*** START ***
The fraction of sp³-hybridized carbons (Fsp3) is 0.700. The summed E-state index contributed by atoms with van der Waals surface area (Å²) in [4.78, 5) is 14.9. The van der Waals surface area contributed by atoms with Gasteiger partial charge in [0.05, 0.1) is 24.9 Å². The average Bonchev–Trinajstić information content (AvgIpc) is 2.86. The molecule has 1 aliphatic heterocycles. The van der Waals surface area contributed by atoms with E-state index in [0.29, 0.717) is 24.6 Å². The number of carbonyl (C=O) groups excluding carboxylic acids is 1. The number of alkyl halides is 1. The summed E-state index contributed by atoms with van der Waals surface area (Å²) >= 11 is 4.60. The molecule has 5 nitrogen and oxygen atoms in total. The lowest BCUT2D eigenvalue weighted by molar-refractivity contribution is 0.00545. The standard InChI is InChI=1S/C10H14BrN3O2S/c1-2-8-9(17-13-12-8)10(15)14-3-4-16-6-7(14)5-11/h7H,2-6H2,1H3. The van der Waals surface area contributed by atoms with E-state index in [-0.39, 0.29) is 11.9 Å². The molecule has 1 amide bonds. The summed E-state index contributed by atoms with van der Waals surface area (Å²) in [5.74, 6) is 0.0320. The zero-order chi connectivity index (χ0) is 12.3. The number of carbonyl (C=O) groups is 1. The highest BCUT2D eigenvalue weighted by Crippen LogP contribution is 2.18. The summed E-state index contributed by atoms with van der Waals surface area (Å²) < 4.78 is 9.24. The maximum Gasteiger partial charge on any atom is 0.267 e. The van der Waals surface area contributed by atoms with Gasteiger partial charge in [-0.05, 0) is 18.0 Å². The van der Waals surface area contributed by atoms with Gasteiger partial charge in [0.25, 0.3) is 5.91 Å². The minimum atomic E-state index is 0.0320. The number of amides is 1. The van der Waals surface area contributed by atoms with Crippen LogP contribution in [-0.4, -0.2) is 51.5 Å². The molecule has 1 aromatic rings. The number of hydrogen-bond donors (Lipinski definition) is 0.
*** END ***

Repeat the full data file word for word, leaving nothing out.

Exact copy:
The fraction of sp³-hybridized carbons (Fsp3) is 0.700. The summed E-state index contributed by atoms with van der Waals surface area (Å²) in [4.78, 5) is 14.9. The van der Waals surface area contributed by atoms with Gasteiger partial charge in [0.05, 0.1) is 24.9 Å². The average Bonchev–Trinajstić information content (AvgIpc) is 2.86. The molecule has 1 aliphatic heterocycles. The van der Waals surface area contributed by atoms with E-state index in [0.29, 0.717) is 24.6 Å². The number of carbonyl (C=O) groups excluding carboxylic acids is 1. The number of alkyl halides is 1. The summed E-state index contributed by atoms with van der Waals surface area (Å²) >= 11 is 4.60. The molecule has 5 nitrogen and oxygen atoms in total. The lowest BCUT2D eigenvalue weighted by molar-refractivity contribution is 0.00545. The standard InChI is InChI=1S/C10H14BrN3O2S/c1-2-8-9(17-13-12-8)10(15)14-3-4-16-6-7(14)5-11/h7H,2-6H2,1H3. The van der Waals surface area contributed by atoms with E-state index in [-0.39, 0.29) is 11.9 Å². The molecule has 1 amide bonds. The summed E-state index contributed by atoms with van der Waals surface area (Å²) in [5.74, 6) is 0.0320. The zero-order chi connectivity index (χ0) is 12.3. The number of carbonyl (C=O) groups is 1. The highest BCUT2D eigenvalue weighted by Crippen LogP contribution is 2.18. The summed E-state index contributed by atoms with van der Waals surface area (Å²) < 4.78 is 9.24. The maximum Gasteiger partial charge on any atom is 0.267 e. The van der Waals surface area contributed by atoms with Gasteiger partial charge in [-0.05, 0) is 18.0 Å². The van der Waals surface area contributed by atoms with Gasteiger partial charge in [0.25, 0.3) is 5.91 Å². The minimum atomic E-state index is 0.0320. The number of amides is 1. The van der Waals surface area contributed by atoms with Crippen LogP contribution in [-0.4, -0.2) is 51.5 Å². The molecule has 1 aromatic rings. The number of hydrogen-bond donors (Lipinski definition) is 0.